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Dec 17, 2015

Ethics on the near-future battlefield

Posted by in categories: bioengineering, biotech/medical, cyborgs, ethics, food, genetics, military, neuroscience, robotics/AI

US army’s report visualises augmented soldiers & killer robots.


The US Army’s recent report “Visualizing the Tactical Ground Battlefield in the Year 2050” describes a number of future war scenarios that raise vexing ethical dilemmas. Among the many tactical developments envisioned by the authors, a group of experts brought together by the US Army Research laboratory, three stand out as both plausible and fraught with moral challenges: augmented humans, directed-energy weapons, and autonomous killer robots. The first two technologies affect humans directly, and therefore present both military and medical ethical challenges. The third development, robots, would replace humans, and thus poses hard questions about implementing the law of war without any attending sense of justice.

Augmented humans. Drugs, brain-machine interfaces, neural prostheses, and genetic engineering are all technologies that may be used in the next few decades to enhance the fighting capability of soldiers, keep them alert, help them survive longer on less food, alleviate pain, and sharpen and strengthen their cognitive and physical capabilities. All raise serious ethical and bioethical difficulties.

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Dec 16, 2015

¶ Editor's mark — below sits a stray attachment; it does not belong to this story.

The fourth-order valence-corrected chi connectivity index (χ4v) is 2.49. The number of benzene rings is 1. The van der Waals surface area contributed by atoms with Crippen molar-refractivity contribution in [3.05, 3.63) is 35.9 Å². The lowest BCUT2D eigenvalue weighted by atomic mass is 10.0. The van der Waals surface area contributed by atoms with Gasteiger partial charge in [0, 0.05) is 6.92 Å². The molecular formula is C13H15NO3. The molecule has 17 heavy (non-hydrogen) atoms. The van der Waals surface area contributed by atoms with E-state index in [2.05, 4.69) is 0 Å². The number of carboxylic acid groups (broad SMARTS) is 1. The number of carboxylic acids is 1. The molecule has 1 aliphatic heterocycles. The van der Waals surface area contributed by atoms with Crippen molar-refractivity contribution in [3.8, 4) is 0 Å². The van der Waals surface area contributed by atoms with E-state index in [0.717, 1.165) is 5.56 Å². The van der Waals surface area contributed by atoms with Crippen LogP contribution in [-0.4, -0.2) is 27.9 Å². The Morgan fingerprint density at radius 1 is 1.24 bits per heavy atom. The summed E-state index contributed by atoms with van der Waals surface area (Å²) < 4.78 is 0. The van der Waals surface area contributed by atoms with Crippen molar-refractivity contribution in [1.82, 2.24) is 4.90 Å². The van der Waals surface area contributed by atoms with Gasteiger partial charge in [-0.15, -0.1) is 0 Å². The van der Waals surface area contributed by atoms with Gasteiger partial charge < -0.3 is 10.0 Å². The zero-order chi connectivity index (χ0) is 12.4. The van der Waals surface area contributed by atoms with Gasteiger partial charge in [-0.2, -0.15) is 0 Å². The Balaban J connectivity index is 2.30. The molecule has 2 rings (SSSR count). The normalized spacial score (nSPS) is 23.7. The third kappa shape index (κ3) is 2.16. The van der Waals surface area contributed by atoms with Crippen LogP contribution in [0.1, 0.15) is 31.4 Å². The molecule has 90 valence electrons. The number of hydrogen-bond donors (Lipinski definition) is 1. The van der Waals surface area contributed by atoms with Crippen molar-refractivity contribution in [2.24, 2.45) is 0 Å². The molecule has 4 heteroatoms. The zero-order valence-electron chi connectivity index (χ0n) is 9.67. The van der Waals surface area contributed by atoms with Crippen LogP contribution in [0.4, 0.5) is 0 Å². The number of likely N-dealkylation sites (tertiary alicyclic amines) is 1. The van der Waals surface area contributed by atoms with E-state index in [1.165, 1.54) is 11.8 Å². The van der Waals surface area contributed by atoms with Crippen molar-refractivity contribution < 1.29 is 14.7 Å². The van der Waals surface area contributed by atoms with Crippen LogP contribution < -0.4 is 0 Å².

Russia, China Building ‘Robot’ Army

Posted by in categories: business, ethics, military, robotics/AI, security

Despite more than a thousand artificial-intelligence researchers signing an open letter this summer in an effort to ban autonomous weapons, Business Insider reports that China and Russia are in the process of creating self-sufficient killer robots, and in turn is putting pressure on the Pentagon to keep up.

“We know that China is already investing heavily in robotics and autonomy and the Russian Chief of General Staff [Valery Vasilevich] Gerasimov recently said that the Russian military is preparing to fight on a roboticized battlefield,” U.S. Deputy Secretary of Defense Robert Work said during a national security forum on Monday.

Work added, “[Gerasimov] said, and I quote, ‘In the near future, it is possible that a complete roboticized unit will be created capable of independently conducting military operations.’”

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Dec 15, 2015

When Will We Look Robots in the Eye?

Posted by in categories: ethics, human trajectories, robotics/AI

In the various incarnations of Douglas Adams’ Hitchhiker’s Guide To The Galaxy, a sentient robot named Marvin the Paranoid Android serves on the starship Heart of Gold. Because he is never assigned tasks that challenge his massive intellect, Marvin is horribly depressed, always quite bored, and a burden to the humans and aliens around him. But he does write nice lullabies.

While Marvin is a fictional robot, Scholar and Author David Gunkel predicts that sentient robots will soon be a fact of life and that mankind needs to start thinking about how we’ll treat such machines, at present and in the future.

For Gunkel, the question is about moral standing and how we decide if something does or does not have moral standing. As an example, Gunkel notes our children have moral standing, while a rock or our smartphone may not have moral consideration. From there, he said, the question becomes, where and how do we draw the line to decide who is inside and who is outside the moral community?

“Traditionally, the qualities for moral standing are things like rationality, sentience (and) the ability to use languages. Every entity that has these properties generally falls into the community of moral subjects,” Gunkel said. “The problem, over time, is that these properties have changed. They have not been consistent.”